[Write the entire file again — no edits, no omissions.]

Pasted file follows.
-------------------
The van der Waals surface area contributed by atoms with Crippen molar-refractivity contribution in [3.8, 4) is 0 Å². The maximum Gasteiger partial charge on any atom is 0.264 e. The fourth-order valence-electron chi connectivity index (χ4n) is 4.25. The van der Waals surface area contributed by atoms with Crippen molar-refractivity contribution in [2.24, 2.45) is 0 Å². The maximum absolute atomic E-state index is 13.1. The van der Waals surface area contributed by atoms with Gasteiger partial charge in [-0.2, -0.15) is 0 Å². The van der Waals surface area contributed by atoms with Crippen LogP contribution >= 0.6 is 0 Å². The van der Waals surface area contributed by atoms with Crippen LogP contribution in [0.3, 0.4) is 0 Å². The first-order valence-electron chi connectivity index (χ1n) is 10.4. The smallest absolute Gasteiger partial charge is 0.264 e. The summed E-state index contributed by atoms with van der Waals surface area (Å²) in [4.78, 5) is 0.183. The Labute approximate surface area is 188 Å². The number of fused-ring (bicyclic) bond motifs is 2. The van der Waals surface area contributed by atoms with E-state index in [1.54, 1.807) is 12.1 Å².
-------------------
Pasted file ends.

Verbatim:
The van der Waals surface area contributed by atoms with Crippen molar-refractivity contribution in [3.8, 4) is 0 Å². The maximum Gasteiger partial charge on any atom is 0.264 e. The fourth-order valence-electron chi connectivity index (χ4n) is 4.25. The van der Waals surface area contributed by atoms with Crippen molar-refractivity contribution in [2.24, 2.45) is 0 Å². The maximum absolute atomic E-state index is 13.1. The van der Waals surface area contributed by atoms with Gasteiger partial charge in [-0.2, -0.15) is 0 Å². The van der Waals surface area contributed by atoms with Crippen LogP contribution >= 0.6 is 0 Å². The van der Waals surface area contributed by atoms with Crippen LogP contribution in [0.3, 0.4) is 0 Å². The first-order valence-electron chi connectivity index (χ1n) is 10.4. The smallest absolute Gasteiger partial charge is 0.264 e. The summed E-state index contributed by atoms with van der Waals surface area (Å²) in [4.78, 5) is 0.183. The Labute approximate surface area is 188 Å². The number of fused-ring (bicyclic) bond motifs is 2. The van der Waals surface area contributed by atoms with E-state index in [1.54, 1.807) is 12.1 Å².